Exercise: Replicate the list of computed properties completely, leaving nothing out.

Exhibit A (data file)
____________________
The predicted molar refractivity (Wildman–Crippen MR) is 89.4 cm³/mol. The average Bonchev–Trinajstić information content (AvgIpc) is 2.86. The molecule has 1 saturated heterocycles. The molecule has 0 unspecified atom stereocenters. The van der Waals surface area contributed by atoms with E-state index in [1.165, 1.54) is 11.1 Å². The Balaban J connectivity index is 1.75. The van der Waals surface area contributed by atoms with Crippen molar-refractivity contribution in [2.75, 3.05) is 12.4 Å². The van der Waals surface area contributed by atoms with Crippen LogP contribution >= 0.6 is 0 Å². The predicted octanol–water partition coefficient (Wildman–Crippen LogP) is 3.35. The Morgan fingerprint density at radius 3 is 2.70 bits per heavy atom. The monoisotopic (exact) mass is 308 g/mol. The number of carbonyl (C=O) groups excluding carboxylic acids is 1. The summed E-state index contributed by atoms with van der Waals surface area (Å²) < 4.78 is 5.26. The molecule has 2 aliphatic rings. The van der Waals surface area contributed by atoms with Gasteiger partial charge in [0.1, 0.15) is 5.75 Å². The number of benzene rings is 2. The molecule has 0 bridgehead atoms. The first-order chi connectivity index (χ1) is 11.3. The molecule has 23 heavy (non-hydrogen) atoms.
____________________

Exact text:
The predicted molar refractivity (Wildman–Crippen MR) is 89.4 cm³/mol. The average Bonchev–Trinajstić information content (AvgIpc) is 2.86. The molecule has 1 saturated heterocycles. The molecule has 0 unspecified atom stereocenters. The van der Waals surface area contributed by atoms with E-state index in [1.165, 1.54) is 11.1 Å². The Balaban J connectivity index is 1.75. The van der Waals surface area contributed by atoms with Crippen molar-refractivity contribution in [2.75, 3.05) is 12.4 Å². The van der Waals surface area contributed by atoms with Crippen LogP contribution >= 0.6 is 0 Å². The predicted octanol–water partition coefficient (Wildman–Crippen LogP) is 3.35. The Morgan fingerprint density at radius 3 is 2.70 bits per heavy atom. The monoisotopic (exact) mass is 308 g/mol. The number of carbonyl (C=O) groups excluding carboxylic acids is 1. The summed E-state index contributed by atoms with van der Waals surface area (Å²) < 4.78 is 5.26. The molecule has 2 aliphatic rings. The van der Waals surface area contributed by atoms with Gasteiger partial charge in [0.1, 0.15) is 5.75 Å². The number of benzene rings is 2. The molecule has 0 bridgehead atoms. The first-order chi connectivity index (χ1) is 11.3. The molecule has 23 heavy (non-hydrogen) atoms.